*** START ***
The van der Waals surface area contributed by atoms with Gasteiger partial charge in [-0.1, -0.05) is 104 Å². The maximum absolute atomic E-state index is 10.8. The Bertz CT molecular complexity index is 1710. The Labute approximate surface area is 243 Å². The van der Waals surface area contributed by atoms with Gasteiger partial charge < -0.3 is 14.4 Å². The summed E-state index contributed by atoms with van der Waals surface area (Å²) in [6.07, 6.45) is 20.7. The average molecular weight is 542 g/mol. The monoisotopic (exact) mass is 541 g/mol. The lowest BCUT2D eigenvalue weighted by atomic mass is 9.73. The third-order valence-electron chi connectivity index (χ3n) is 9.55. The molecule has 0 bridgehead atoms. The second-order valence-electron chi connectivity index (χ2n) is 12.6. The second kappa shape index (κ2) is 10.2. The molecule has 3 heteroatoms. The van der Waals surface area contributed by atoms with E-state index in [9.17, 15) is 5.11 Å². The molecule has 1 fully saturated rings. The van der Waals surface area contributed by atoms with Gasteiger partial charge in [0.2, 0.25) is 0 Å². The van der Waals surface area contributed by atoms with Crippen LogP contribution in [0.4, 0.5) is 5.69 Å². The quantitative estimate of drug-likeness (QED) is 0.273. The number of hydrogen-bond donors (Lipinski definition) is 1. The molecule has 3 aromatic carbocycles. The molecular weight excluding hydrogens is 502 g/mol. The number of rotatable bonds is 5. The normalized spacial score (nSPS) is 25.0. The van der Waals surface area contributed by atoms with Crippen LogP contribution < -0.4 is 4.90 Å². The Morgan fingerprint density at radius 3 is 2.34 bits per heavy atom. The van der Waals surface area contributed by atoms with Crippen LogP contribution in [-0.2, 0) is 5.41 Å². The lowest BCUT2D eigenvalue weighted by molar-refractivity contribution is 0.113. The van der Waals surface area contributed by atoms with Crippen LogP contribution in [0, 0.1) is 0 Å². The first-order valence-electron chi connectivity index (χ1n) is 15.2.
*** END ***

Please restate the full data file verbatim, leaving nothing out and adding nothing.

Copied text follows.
The van der Waals surface area contributed by atoms with Gasteiger partial charge in [-0.1, -0.05) is 104 Å². The maximum absolute atomic E-state index is 10.8. The Bertz CT molecular complexity index is 1710. The Labute approximate surface area is 243 Å². The van der Waals surface area contributed by atoms with Gasteiger partial charge < -0.3 is 14.4 Å². The summed E-state index contributed by atoms with van der Waals surface area (Å²) in [6.07, 6.45) is 20.7. The average molecular weight is 542 g/mol. The monoisotopic (exact) mass is 541 g/mol. The lowest BCUT2D eigenvalue weighted by atomic mass is 9.73. The third-order valence-electron chi connectivity index (χ3n) is 9.55. The molecule has 0 bridgehead atoms. The second-order valence-electron chi connectivity index (χ2n) is 12.6. The second kappa shape index (κ2) is 10.2. The molecule has 3 heteroatoms. The van der Waals surface area contributed by atoms with E-state index in [9.17, 15) is 5.11 Å². The molecule has 1 fully saturated rings. The van der Waals surface area contributed by atoms with Gasteiger partial charge in [0.2, 0.25) is 0 Å². The van der Waals surface area contributed by atoms with Crippen LogP contribution in [0.4, 0.5) is 5.69 Å². The quantitative estimate of drug-likeness (QED) is 0.273. The number of hydrogen-bond donors (Lipinski definition) is 1. The molecule has 3 aromatic carbocycles. The molecular weight excluding hydrogens is 502 g/mol. The number of rotatable bonds is 5. The normalized spacial score (nSPS) is 25.0. The van der Waals surface area contributed by atoms with Crippen LogP contribution < -0.4 is 4.90 Å². The Morgan fingerprint density at radius 3 is 2.34 bits per heavy atom. The van der Waals surface area contributed by atoms with Crippen LogP contribution in [-0.2, 0) is 5.41 Å². The lowest BCUT2D eigenvalue weighted by molar-refractivity contribution is 0.113. The van der Waals surface area contributed by atoms with Crippen LogP contribution in [0, 0.1) is 0 Å². The first-order valence-electron chi connectivity index (χ1n) is 15.2.